The government is considering holding a public inquiry into Lancashire's controversial plans to shut 28 of its libraries - the first time it will have intervened in library closures since 2009. It is also formally considering a letter of complaint about Swindon Council's plans to axe two-thirds of the town's libraries.
Libraries minister Rob Wilson has sent letters on behalf of Culture Secretary of State Karen Bradley to the representatives of Lancashire and Swindon councils informing them of the government's next move this week.
The first letter to Jennifer Mein, leader of Lancashire County Council, states that the Secretary of State is "minded to" order an inquiry to establish whether the council's plans to close 28 out of the region's 73 libraries will fulfil the council's duty to provide a "comprehensive and efficient" library service.
The letter comes after Wilson met with Lancashire County Council as part of an investigation into the plans. The visit was instigated by an official complaint from Tory MP Ben Wallace and local resident Frances Hendrix, who called for the government to intervene in the closures.
Before taking the decision to intervene the Secretary of State has requested further information from the council and also invited further representation from library users and other interested parties. The deadline for submissions is Friday 9th June.
Mein, the Labour leader of Lancashire Council, told the LEP: “At this stage we will furnish [the government] with all the information requested and still have confidence we’ve actually done the right thing.”
Hendrix has told The Bookseller that she was "pleased" the government is considering intervening, although added that it has been "some months since [she] first complained".
She said: "This is good news, but Lancashire County Council has already closed a number of libraries and sold some of the buildings, with more to go. Hopefully this DCMS letter will delay and maybe stop the rot. I am pleased that at last the minister has decided to consider intervening though it is some months since I first complained. The real issue is that I believe that the council is failing in its statutory duty to provide a comprehensive and efficient service for all who need it."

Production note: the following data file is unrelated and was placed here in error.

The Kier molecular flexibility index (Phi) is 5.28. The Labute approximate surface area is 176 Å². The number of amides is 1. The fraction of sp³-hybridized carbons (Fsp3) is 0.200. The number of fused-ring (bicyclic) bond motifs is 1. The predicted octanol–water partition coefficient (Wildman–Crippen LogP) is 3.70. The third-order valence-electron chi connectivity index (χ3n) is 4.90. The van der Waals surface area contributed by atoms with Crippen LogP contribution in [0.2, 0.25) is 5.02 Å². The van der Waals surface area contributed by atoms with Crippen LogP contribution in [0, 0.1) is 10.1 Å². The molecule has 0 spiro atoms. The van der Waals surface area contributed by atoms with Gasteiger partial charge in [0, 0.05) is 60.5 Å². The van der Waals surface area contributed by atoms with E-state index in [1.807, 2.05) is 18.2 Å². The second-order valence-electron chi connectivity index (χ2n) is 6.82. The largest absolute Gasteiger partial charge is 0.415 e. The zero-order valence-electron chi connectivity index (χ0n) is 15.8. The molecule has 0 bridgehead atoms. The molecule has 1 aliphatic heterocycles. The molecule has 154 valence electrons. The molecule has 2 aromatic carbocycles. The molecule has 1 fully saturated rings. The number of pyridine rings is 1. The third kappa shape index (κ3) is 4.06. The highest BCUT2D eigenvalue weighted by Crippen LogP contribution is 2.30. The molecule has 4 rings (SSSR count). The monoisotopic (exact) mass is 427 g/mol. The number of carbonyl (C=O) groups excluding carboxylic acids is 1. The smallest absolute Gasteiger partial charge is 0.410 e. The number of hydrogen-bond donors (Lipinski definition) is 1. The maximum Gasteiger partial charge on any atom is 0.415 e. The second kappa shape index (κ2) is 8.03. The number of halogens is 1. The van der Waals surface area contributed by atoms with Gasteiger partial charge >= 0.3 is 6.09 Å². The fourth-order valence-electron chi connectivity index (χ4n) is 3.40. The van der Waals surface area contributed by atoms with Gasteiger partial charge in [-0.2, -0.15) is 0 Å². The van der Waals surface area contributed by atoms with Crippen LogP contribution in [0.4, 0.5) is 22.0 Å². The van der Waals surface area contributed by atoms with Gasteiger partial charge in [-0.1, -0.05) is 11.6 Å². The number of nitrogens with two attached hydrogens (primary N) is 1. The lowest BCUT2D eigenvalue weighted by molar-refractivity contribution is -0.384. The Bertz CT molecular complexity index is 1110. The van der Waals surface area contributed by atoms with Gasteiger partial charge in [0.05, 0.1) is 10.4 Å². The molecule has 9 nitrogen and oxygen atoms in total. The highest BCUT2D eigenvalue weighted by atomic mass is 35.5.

Meanwhile, Wilson also sent a letter to David Renard, leader of Swindon Borough Council, detailing the concerns of a number of residents about the council's plans for the library service.
In December, Swindon Council's scrutiny committee passed plans to close 10 out of 15 of the town's libraries by the end of August 2017 in order to deliver £1.5m worth of savings by 2020. The controversial plans have been strongly criticised by headteachers, campaigners and the shadow culture minister Kevin Brennan.
The letter confirms that the council is treating the representations from the residents as a formal complaint that Swindon Borough Council is failing to carry out its duties relating to the public library service as set out by the 1964 Libraries Act.
In response to the letter, Cllr Renard said: “We understand that the Department for Culture, Media and Sport (DCMS) needs to look into the issues raised in the representations they have received, and we will co-operate fully with their enquiries. The issues raised with DCMS were fully considered through the consultation that supported the development of the Council’s Libraries Strategy and we will continue to implement the strategy in accordance with the timescales approved by cabinet.”
Campaign group Save Swindon Libraries has welcomed the letter.
Sarah Church from the group told The Swindon Advertiser: “This letter from the minister is welcome, although it has taken some time to arrive. It is very welcome, and indeed urgent, that an inquiry will be held as to whether five libraries on reduced services can constitute a ‘comprehensive and efficient service’ for this expanding town.
“The minister leaves it to the leader of Swindon Borough Council to decide whether to carry on with the proposed changes, some of which have already happened in the form of reduced staffed hours across all the libraries, while campaigners and library users would strongly urge the council to halt the changes until the inquiry is complete. To blithely carry on regardless is a reckless potential waste of public money: to bring back reduced or terminated services may cost a lot more than continuing to fund our much-beloved library service.”
Nick Poole, chief executive of CILIP, the library and information association, told The Bookseller it was "positive" to see the DCMS taking a "more robust position" on library cuts. However, he urged the department to take action after sending the letters.
"The Secretary of State’s interventions in Swindon and Lancashire cannot just be a bureaucratic exercise. The most important issue they must consider is whether local people will receive high quality library services that provide an investment in skills and the local economy,” he said.